After The Festive Frenzy

We’re in post-Thanksgiving recovery mode. I don’t know about anyone else but, in my home, the entire long weekend is fraught with happenings. There’s the preparing first – for company and The Meal. Overnight guest quarters readied, grocery shopping done, menus planned, house put to order etc.,. Then, between the many meals (including the big one) and all the catching up and conversations, interspersed with brisk walks, raucous parlor games like Charades, excursions to see the season’s decorations and displays ( they start earlier and earlier), the four days fly by. It’s all good and yet, once over, I’m left with a desperate need for respite – a retreat to restore my energy and find my mental balance.

As much as I adore this Holiday and look forward to it as no other, I’m always ready for a breather come Monday. The quiet of the garden beckons for a moment of rest. No work, not even a tiny bit of tidy up is encouraged. Simply the welcome embrace of a most soothing calm to enjoy.

I stand in the meadow, close my eyes and inhale deeply the crisp, cool air – like a deep cleanse, all the cobwebs in my head disappear. Suddenly, I’m made more aware of where I am and the activities going on around me.

I hear the rustle of leaves still clinging to limbs like lovers reluctant to say goodbye. The birds are very much in evidence – flashes of color brightening up the mostly monochromatic brown landscape. They’re busy chattering and winging there way around on missions only they know and are actually quite loud. In my fatigue from partying all weekend, I had failed to notice them at first!

I smell wood-smoke from neighboring houses and imagine neighbors decompressing by the fireside. The sunlight warming my face eases me into a state of bliss as I scan shrubs for the vernal promise of nascent buds. I watch squirrels hurrying around like the Mad Hatter – what are they late for? Small stirrings in the leaf litter tell me of tiny critters too busy to mind my presence. My random footfall disturbs one of the resident garden snakes; he looks none too happy to be aroused and after a brief, futile attempt at looking menacing, he slithers into a pile of leaves near by.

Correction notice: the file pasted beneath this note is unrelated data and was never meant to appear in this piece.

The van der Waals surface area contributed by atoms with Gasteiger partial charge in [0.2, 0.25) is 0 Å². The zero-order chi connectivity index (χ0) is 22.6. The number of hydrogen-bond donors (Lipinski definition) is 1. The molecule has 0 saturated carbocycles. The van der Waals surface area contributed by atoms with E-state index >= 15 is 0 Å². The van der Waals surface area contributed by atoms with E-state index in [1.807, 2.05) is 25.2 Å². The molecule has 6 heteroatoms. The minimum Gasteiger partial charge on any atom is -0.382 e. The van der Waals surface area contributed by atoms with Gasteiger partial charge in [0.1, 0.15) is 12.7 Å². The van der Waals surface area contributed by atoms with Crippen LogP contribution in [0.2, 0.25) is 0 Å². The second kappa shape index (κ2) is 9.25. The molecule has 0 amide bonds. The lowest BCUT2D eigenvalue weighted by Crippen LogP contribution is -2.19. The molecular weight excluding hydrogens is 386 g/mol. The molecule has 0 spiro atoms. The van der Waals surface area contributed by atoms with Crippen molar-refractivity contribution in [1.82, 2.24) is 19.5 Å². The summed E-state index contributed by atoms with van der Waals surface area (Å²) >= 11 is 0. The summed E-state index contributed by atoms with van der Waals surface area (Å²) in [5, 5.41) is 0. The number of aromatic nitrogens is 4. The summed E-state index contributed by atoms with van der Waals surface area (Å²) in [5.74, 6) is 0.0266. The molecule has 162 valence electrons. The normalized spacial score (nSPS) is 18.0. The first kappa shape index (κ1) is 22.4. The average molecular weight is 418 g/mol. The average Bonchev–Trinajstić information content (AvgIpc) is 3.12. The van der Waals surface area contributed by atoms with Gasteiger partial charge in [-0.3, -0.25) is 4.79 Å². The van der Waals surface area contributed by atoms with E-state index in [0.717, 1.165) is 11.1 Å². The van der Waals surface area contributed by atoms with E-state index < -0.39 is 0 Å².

It had rained hard overnight so, the soil is still wet and renders the grass dewy and very green. I resist the temptation to slip my shoes and socks off and feel the earth in bare feet. But, I can imagine the tickle of squelchy, cold soil. The witch-hazel in the far corner by the woods sends out tendrils of fragrance reminding me what season it really is.

Despite the untenanted appearance, the garden is very much alive with all manner of busy. There’s a plethora of movement and sound, smells and texture. I’ve only been out here for a half hour or so but in that short time, I’ve been recharged and refreshed. Ready to get on with the demands of the day. But perhaps I’ll remain a little while longer – it just feels so good to take in all the details of Nature’s seasonal offerings. Puts into perspective what really matters and how blessed I am.

Thanksgiving is not just a day. It is always.

Note: Here are some images from my visit a week ago to the NYBG. So many ideas for creating more autumn drama in our own gardens –

(c) 2023 Shobha Vanchiswar

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